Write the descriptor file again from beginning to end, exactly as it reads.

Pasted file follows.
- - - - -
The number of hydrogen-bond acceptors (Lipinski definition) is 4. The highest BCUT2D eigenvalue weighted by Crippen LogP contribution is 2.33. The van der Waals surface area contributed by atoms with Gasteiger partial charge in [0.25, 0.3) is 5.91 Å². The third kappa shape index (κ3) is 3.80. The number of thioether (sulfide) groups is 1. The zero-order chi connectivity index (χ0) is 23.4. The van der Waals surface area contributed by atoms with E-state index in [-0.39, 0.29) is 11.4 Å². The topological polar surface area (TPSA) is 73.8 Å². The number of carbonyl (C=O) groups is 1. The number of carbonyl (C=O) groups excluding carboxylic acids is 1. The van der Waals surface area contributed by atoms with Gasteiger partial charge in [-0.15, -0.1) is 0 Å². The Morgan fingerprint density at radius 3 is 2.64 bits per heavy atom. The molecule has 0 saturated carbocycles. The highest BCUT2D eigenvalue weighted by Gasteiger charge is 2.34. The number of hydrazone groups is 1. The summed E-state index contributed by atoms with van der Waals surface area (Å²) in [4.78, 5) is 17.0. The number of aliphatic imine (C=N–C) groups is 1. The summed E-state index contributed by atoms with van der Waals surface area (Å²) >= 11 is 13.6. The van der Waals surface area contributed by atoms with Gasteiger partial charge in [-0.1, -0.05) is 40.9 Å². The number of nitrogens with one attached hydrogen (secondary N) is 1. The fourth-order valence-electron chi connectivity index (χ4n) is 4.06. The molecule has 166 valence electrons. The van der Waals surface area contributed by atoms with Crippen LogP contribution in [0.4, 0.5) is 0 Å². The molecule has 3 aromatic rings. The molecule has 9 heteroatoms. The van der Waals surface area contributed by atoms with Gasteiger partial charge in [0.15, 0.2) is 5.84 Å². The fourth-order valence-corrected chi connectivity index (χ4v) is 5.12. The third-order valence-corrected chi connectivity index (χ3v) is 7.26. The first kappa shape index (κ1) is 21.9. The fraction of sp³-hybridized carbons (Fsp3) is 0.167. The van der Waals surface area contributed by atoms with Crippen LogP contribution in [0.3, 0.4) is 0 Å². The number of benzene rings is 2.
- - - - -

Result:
The number of hydrogen-bond acceptors (Lipinski definition) is 4. The highest BCUT2D eigenvalue weighted by Crippen LogP contribution is 2.33. The van der Waals surface area contributed by atoms with Gasteiger partial charge in [0.25, 0.3) is 5.91 Å². The third kappa shape index (κ3) is 3.80. The number of thioether (sulfide) groups is 1. The zero-order chi connectivity index (χ0) is 23.4. The van der Waals surface area contributed by atoms with E-state index in [-0.39, 0.29) is 11.4 Å². The topological polar surface area (TPSA) is 73.8 Å². The number of carbonyl (C=O) groups is 1. The number of carbonyl (C=O) groups excluding carboxylic acids is 1. The van der Waals surface area contributed by atoms with Gasteiger partial charge in [-0.15, -0.1) is 0 Å². The Morgan fingerprint density at radius 3 is 2.64 bits per heavy atom. The molecule has 0 saturated carbocycles. The highest BCUT2D eigenvalue weighted by Gasteiger charge is 2.34. The number of hydrazone groups is 1. The summed E-state index contributed by atoms with van der Waals surface area (Å²) in [4.78, 5) is 17.0. The number of aliphatic imine (C=N–C) groups is 1. The summed E-state index contributed by atoms with van der Waals surface area (Å²) >= 11 is 13.6. The van der Waals surface area contributed by atoms with Gasteiger partial charge in [-0.1, -0.05) is 40.9 Å². The number of nitrogens with one attached hydrogen (secondary N) is 1. The fourth-order valence-electron chi connectivity index (χ4n) is 4.06. The molecule has 166 valence electrons. The van der Waals surface area contributed by atoms with Crippen LogP contribution in [0.4, 0.5) is 0 Å². The molecule has 3 aromatic rings. The molecule has 9 heteroatoms. The van der Waals surface area contributed by atoms with Gasteiger partial charge in [0.15, 0.2) is 5.84 Å². The fourth-order valence-corrected chi connectivity index (χ4v) is 5.12. The third-order valence-corrected chi connectivity index (χ3v) is 7.26. The first kappa shape index (κ1) is 21.9. The fraction of sp³-hybridized carbons (Fsp3) is 0.167. The van der Waals surface area contributed by atoms with Crippen LogP contribution in [0.3, 0.4) is 0 Å². The number of benzene rings is 2.